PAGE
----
One of the questions I am most frequently asked is “How do I turn training into a recurring revenue?” If you work in SaaS, you know that recurring revenue is king, and moving your enablement services to TaaS will align with company priorities.
Let’s start with what recurring revenue is. The simplest explanation is it’s revenue you can count on coming in on a monthly, quarterly and annual basis for the life of an active contract. This provides a company with a steady and predictable revenue stream to support operations and invest in innovation. There are different ways of reporting recurring revenue, for instance some companies report on MRR while some report on ACV. If you aren’t sure what your company does and how revenue is qualified a meeting with someone on you finance team is essential.
The existing training service model usually looks like this: pay $1000 and have a seat in my class. The learner pays that amount one time, and may or may not come back to continue their learning. The subscription model changes this, and there are three common strategies companies can implement to support TaaS:
Regular fee per learner: This ties the journey to a person (seat). The learner will un access to all resources and can fully experience the learning journey you have developed. This model works wonderfully for asynchronous delivery (ie. on-demand elearning), and for inclusion in special user groups, webinars, etc. This is the easiest to qualify for ACV or MRR.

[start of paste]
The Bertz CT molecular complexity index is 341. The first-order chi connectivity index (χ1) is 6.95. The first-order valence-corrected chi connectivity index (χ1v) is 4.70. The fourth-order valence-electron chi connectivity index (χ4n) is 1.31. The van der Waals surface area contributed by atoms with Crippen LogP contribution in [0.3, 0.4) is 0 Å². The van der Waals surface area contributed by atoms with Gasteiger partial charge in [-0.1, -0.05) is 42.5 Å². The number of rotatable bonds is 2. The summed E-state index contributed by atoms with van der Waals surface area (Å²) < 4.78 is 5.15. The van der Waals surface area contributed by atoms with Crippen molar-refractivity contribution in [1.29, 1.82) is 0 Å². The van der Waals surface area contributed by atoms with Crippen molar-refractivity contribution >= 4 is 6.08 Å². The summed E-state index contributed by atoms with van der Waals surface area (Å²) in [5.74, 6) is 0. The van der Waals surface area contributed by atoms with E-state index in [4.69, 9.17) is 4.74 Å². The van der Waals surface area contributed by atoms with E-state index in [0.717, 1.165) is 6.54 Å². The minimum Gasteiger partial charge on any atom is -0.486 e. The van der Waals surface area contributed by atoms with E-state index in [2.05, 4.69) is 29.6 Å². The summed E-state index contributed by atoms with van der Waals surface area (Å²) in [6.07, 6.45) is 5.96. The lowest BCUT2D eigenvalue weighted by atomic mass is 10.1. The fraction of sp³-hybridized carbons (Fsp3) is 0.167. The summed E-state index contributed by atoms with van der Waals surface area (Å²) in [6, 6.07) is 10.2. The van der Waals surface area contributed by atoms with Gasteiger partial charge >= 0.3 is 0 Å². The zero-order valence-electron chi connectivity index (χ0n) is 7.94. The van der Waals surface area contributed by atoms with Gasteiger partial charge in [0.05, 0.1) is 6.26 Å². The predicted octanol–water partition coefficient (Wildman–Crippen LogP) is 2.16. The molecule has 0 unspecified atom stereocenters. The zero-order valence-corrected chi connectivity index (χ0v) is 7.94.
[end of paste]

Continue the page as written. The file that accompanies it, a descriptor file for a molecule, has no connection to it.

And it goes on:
Bundle of credits or seats: This option provides a specific number of seats on a monthly basis, and provides your customer with the flexibility of giving those seats to different team members at different points in their learning journey. If your delivery relies on ILT, this model will likely make the most sense for your customers.
Effort or deliverable based: If you have a custom enablement offering, this means scoping an annual agreement with a set burn rate for effort (hours) or deliverables. In these agreements, there will likely be a portion of revenue that is one time to build the enablement program, and another portion for the ongoing service, which will often be redelivery, onsite time with an expert, etc.
Hybrid: You may have multiple options/SKUs which customers can select, which allows for better personalization.
A few important notes: for GAAP revenue recognition, subscription offerings should be either use it or lose it for seats/hours - ensure you work with your finance business partner to ensure revenue eligibility. There can also be exclusion within these: for example if you offer synchronous and asynchronous learning solutions, you can choose to offer a monthly subscription for on-demand elearning courses, but exclude ILT. Finally, ensure you connect with the person in charge for sales compensation; ensuring TaaS revenue is quota eligible and commissioned at the same or similar rate as other ACV or MRR reveue can have a big impact.
Have you deployed a subscription model for learning at your organization? What has worked well for you?